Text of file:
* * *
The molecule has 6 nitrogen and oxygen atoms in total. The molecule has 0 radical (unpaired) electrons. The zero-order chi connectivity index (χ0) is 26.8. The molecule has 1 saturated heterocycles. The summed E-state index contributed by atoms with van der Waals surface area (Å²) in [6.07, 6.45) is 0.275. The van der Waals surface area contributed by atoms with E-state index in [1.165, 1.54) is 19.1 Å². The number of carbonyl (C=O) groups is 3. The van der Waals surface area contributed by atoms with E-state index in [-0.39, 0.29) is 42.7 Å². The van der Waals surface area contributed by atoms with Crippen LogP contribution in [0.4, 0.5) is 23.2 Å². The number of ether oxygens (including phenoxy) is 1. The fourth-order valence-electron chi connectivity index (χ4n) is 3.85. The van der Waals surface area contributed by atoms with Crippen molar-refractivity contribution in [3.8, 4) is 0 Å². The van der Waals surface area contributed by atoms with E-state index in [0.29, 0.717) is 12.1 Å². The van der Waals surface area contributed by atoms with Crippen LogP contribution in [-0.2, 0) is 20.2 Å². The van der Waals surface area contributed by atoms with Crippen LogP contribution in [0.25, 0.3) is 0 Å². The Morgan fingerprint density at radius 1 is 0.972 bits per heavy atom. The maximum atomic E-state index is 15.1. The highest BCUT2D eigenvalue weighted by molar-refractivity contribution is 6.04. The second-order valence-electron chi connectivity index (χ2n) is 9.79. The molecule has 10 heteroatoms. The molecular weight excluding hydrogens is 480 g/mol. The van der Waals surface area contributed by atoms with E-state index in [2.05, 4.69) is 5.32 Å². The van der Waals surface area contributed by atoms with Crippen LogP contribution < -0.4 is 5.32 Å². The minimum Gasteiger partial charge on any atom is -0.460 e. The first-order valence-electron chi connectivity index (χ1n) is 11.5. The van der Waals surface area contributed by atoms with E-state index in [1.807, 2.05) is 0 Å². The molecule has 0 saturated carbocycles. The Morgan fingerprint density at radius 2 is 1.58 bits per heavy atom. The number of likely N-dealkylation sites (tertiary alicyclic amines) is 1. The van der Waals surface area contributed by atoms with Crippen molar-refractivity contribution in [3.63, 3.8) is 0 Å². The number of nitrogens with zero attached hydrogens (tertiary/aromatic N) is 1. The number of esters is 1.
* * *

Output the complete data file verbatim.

The molecule has 6 nitrogen and oxygen atoms in total. The molecule has 0 radical (unpaired) electrons. The zero-order chi connectivity index (χ0) is 26.8. The molecule has 1 saturated heterocycles. The summed E-state index contributed by atoms with van der Waals surface area (Å²) in [6.07, 6.45) is 0.275. The van der Waals surface area contributed by atoms with E-state index in [1.165, 1.54) is 19.1 Å². The number of carbonyl (C=O) groups is 3. The van der Waals surface area contributed by atoms with E-state index in [-0.39, 0.29) is 42.7 Å². The van der Waals surface area contributed by atoms with Crippen LogP contribution in [0.4, 0.5) is 23.2 Å². The number of ether oxygens (including phenoxy) is 1. The fourth-order valence-electron chi connectivity index (χ4n) is 3.85. The van der Waals surface area contributed by atoms with Crippen molar-refractivity contribution in [3.8, 4) is 0 Å². The van der Waals surface area contributed by atoms with E-state index in [0.29, 0.717) is 12.1 Å². The van der Waals surface area contributed by atoms with Crippen LogP contribution in [-0.2, 0) is 20.2 Å². The van der Waals surface area contributed by atoms with Crippen LogP contribution in [0.25, 0.3) is 0 Å². The Morgan fingerprint density at radius 1 is 0.972 bits per heavy atom. The maximum atomic E-state index is 15.1. The highest BCUT2D eigenvalue weighted by molar-refractivity contribution is 6.04. The second-order valence-electron chi connectivity index (χ2n) is 9.79. The molecule has 10 heteroatoms. The molecular weight excluding hydrogens is 480 g/mol. The van der Waals surface area contributed by atoms with E-state index in [2.05, 4.69) is 5.32 Å². The van der Waals surface area contributed by atoms with Crippen LogP contribution < -0.4 is 5.32 Å². The minimum Gasteiger partial charge on any atom is -0.460 e. The first-order valence-electron chi connectivity index (χ1n) is 11.5. The van der Waals surface area contributed by atoms with E-state index in [1.807, 2.05) is 0 Å². The molecule has 0 saturated carbocycles. The Morgan fingerprint density at radius 2 is 1.58 bits per heavy atom. The number of likely N-dealkylation sites (tertiary alicyclic amines) is 1. The van der Waals surface area contributed by atoms with Crippen molar-refractivity contribution in [3.63, 3.8) is 0 Å². The number of nitrogens with zero attached hydrogens (tertiary/aromatic N) is 1. The number of esters is 1.